At the beginning of every mediation session, I am not sure which hat I will be wearing. Will it be the role of the poker player who is dealing for dollars? The priest who listens to his parishioners’ penitence? The bartender who tells stories? The judge who tells the parties what to do? The philosopher who shares thoughts about the way of the world? Some days I wear all those hats. Other days I might wear just one.
As my experience over many years has developed, there is one hat that I find myself wearing more often -- the Village Elder.
The Village Elder is considered the highest ranking and most respectable leader in the community. The elder represents the community in governing and decision-making. While different cultures view the village elder in unique ways, one thing is for certain, the elder is revered and provides direction and order for the members of the society.
Generally speaking, the elder is a more senior member of society, often advanced in age and in rank. In religious institutions, the elder is often a teacher or governing officer. In advanced societies like the United States or Europe, the elder is often a seasoned political leader or statesman.
It comes as no surprise that in the context of high stakes commercial litigation, the parties often seek out a person who is accustomed to wearing the hat of the village elder to help mediate their cases. While this is but one of many roles of the mediator, it can be the most prominent for a number of reasons.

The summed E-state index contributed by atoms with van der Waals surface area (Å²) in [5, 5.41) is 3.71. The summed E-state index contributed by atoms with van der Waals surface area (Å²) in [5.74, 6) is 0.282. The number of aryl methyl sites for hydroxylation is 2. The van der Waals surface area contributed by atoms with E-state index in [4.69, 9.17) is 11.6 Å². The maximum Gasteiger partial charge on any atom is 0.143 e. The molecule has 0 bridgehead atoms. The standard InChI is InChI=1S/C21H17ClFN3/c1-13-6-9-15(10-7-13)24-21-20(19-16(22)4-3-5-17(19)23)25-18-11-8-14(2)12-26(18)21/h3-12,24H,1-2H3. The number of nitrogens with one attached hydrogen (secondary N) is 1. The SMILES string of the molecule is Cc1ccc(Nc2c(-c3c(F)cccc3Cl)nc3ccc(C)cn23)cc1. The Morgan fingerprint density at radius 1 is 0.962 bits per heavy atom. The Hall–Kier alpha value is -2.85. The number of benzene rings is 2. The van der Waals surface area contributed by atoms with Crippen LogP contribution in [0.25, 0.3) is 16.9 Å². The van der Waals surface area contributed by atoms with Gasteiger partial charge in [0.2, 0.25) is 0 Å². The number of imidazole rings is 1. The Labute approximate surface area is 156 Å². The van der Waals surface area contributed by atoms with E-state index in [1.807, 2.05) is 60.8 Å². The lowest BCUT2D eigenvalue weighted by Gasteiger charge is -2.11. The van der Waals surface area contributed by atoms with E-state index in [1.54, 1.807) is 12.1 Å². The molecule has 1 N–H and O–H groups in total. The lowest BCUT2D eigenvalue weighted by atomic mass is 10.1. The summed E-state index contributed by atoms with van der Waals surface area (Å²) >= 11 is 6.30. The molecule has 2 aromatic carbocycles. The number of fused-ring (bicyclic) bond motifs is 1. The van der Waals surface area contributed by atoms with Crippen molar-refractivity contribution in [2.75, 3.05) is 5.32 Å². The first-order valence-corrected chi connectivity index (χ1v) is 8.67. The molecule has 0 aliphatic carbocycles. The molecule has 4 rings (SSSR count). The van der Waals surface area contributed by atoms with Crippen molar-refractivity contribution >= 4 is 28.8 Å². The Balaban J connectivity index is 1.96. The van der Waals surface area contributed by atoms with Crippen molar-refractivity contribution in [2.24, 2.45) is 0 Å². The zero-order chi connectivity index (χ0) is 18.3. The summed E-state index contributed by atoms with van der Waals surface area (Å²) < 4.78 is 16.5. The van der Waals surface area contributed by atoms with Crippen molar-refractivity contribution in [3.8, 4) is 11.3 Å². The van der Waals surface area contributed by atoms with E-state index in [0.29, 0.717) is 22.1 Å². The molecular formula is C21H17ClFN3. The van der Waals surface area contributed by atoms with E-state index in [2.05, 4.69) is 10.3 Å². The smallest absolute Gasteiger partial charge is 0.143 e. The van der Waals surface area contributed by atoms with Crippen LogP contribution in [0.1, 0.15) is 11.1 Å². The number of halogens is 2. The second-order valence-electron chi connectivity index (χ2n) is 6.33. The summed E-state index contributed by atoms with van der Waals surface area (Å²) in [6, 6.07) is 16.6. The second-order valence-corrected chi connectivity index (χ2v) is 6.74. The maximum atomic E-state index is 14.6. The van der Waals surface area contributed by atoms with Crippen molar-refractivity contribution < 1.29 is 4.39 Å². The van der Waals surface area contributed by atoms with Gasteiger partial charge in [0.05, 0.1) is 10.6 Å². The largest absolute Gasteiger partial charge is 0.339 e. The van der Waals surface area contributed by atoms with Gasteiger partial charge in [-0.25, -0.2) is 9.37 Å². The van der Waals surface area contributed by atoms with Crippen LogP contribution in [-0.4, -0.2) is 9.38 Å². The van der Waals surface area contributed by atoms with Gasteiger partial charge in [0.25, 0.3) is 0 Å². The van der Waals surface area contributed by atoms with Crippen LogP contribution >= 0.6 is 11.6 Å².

Consider the consistent trait of those in our society who might be recognized in the distinguished category of village elder: Franklin Delano Roosevelt – he led us out of the Great Depression and provided leadership and direction in social programs that stabilized society. Ronald Reagan – he demonstrated that democracy was a more stable and preferred approach than socialism. Rosa Parks – she stood tall against racial discrimination and opened the door for many to feel pride in themselves. Benjamin Franklin, the true renaissance man – a diplomat, inventor, business man and editor of the Declaration of Independence. The list could go on indefinitely. That trait is leadership.
Great leaders provide direction to other people, especially when people don’t know which way to go and they don’t have a clear sense of the future. Leadership is the skill of giving other people direction so that they can start moving in a particular way.
In this regard, there are three ways a mediator can provide direction:
1) Show people where the opportunity is.
At any given time in the course of a litigated case there is a financial opportunity for resolution. That opportunity is defined and condensed in a mediation format. A good leader will always make sure the parties know exactly what they are giving up by not settling and what could by obtained by settling.
2) Show people how to avoid dangers.